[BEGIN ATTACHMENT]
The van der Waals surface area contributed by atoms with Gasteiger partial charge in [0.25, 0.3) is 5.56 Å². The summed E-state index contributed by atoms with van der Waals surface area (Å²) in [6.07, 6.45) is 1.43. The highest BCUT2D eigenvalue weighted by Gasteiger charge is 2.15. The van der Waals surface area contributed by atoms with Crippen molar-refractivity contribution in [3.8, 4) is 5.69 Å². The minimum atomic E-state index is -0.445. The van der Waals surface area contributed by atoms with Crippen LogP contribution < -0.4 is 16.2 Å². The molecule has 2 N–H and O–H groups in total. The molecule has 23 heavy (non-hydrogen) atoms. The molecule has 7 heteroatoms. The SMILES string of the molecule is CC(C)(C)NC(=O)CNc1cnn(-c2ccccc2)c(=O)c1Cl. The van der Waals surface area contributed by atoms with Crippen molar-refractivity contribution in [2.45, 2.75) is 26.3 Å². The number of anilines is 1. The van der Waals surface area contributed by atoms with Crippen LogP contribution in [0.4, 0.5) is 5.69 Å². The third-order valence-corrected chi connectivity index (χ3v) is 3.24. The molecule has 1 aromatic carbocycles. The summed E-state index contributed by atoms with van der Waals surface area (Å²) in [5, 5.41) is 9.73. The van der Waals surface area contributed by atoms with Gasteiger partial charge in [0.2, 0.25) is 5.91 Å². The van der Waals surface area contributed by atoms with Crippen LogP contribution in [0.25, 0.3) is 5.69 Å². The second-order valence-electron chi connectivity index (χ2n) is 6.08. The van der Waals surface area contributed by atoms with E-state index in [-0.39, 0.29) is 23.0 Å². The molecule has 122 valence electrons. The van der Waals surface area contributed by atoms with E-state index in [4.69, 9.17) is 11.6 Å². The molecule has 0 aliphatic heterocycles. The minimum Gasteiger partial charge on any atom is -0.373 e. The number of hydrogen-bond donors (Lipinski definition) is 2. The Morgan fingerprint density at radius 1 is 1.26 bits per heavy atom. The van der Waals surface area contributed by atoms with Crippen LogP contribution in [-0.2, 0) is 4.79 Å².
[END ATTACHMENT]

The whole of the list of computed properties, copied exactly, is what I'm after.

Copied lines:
The van der Waals surface area contributed by atoms with Gasteiger partial charge in [0.25, 0.3) is 5.56 Å². The summed E-state index contributed by atoms with van der Waals surface area (Å²) in [6.07, 6.45) is 1.43. The highest BCUT2D eigenvalue weighted by Gasteiger charge is 2.15. The van der Waals surface area contributed by atoms with Crippen molar-refractivity contribution in [3.8, 4) is 5.69 Å². The minimum atomic E-state index is -0.445. The van der Waals surface area contributed by atoms with Crippen LogP contribution < -0.4 is 16.2 Å². The molecule has 2 N–H and O–H groups in total. The molecule has 23 heavy (non-hydrogen) atoms. The molecule has 7 heteroatoms. The SMILES string of the molecule is CC(C)(C)NC(=O)CNc1cnn(-c2ccccc2)c(=O)c1Cl. The van der Waals surface area contributed by atoms with Crippen molar-refractivity contribution in [2.45, 2.75) is 26.3 Å². The number of anilines is 1. The van der Waals surface area contributed by atoms with Crippen LogP contribution in [0.4, 0.5) is 5.69 Å². The third-order valence-corrected chi connectivity index (χ3v) is 3.24. The molecule has 1 aromatic carbocycles. The summed E-state index contributed by atoms with van der Waals surface area (Å²) in [5, 5.41) is 9.73. The van der Waals surface area contributed by atoms with Gasteiger partial charge in [0.2, 0.25) is 5.91 Å². The van der Waals surface area contributed by atoms with Crippen LogP contribution in [0.25, 0.3) is 5.69 Å². The second-order valence-electron chi connectivity index (χ2n) is 6.08. The van der Waals surface area contributed by atoms with E-state index in [-0.39, 0.29) is 23.0 Å². The molecule has 122 valence electrons. The van der Waals surface area contributed by atoms with E-state index in [4.69, 9.17) is 11.6 Å². The molecule has 0 aliphatic heterocycles. The minimum Gasteiger partial charge on any atom is -0.373 e. The number of hydrogen-bond donors (Lipinski definition) is 2. The Morgan fingerprint density at radius 1 is 1.26 bits per heavy atom. The van der Waals surface area contributed by atoms with Crippen LogP contribution in [-0.2, 0) is 4.79 Å².